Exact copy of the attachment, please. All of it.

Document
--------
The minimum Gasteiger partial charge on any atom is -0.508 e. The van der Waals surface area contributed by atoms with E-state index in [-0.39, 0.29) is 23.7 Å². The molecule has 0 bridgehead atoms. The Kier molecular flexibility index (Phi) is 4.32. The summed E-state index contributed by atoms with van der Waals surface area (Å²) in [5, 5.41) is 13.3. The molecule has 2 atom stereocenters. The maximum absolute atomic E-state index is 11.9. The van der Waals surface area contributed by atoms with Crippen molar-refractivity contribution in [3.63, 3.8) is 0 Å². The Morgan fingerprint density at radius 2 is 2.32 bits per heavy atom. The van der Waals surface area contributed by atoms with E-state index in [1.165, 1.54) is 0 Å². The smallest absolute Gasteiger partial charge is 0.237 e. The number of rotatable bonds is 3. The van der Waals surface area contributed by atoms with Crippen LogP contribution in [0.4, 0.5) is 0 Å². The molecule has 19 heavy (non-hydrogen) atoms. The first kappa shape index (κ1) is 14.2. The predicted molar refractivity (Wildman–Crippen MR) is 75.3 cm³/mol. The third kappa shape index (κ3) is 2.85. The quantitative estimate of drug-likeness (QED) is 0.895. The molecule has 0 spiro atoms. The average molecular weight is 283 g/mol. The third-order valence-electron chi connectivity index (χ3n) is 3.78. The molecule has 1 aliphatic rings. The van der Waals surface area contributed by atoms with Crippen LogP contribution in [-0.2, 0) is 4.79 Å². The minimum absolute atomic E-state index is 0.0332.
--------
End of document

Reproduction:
The minimum Gasteiger partial charge on any atom is -0.508 e. The van der Waals surface area contributed by atoms with E-state index in [-0.39, 0.29) is 23.7 Å². The molecule has 0 bridgehead atoms. The Kier molecular flexibility index (Phi) is 4.32. The summed E-state index contributed by atoms with van der Waals surface area (Å²) in [5, 5.41) is 13.3. The molecule has 2 atom stereocenters. The maximum absolute atomic E-state index is 11.9. The van der Waals surface area contributed by atoms with Crippen molar-refractivity contribution in [3.63, 3.8) is 0 Å². The Morgan fingerprint density at radius 2 is 2.32 bits per heavy atom. The van der Waals surface area contributed by atoms with E-state index in [1.165, 1.54) is 0 Å². The smallest absolute Gasteiger partial charge is 0.237 e. The number of rotatable bonds is 3. The van der Waals surface area contributed by atoms with Crippen LogP contribution in [0.4, 0.5) is 0 Å². The molecule has 19 heavy (non-hydrogen) atoms. The first kappa shape index (κ1) is 14.2. The predicted molar refractivity (Wildman–Crippen MR) is 75.3 cm³/mol. The third kappa shape index (κ3) is 2.85. The quantitative estimate of drug-likeness (QED) is 0.895. The molecule has 0 spiro atoms. The average molecular weight is 283 g/mol. The third-order valence-electron chi connectivity index (χ3n) is 3.78. The molecule has 1 aliphatic rings. The van der Waals surface area contributed by atoms with Crippen LogP contribution in [-0.2, 0) is 4.79 Å². The minimum absolute atomic E-state index is 0.0332.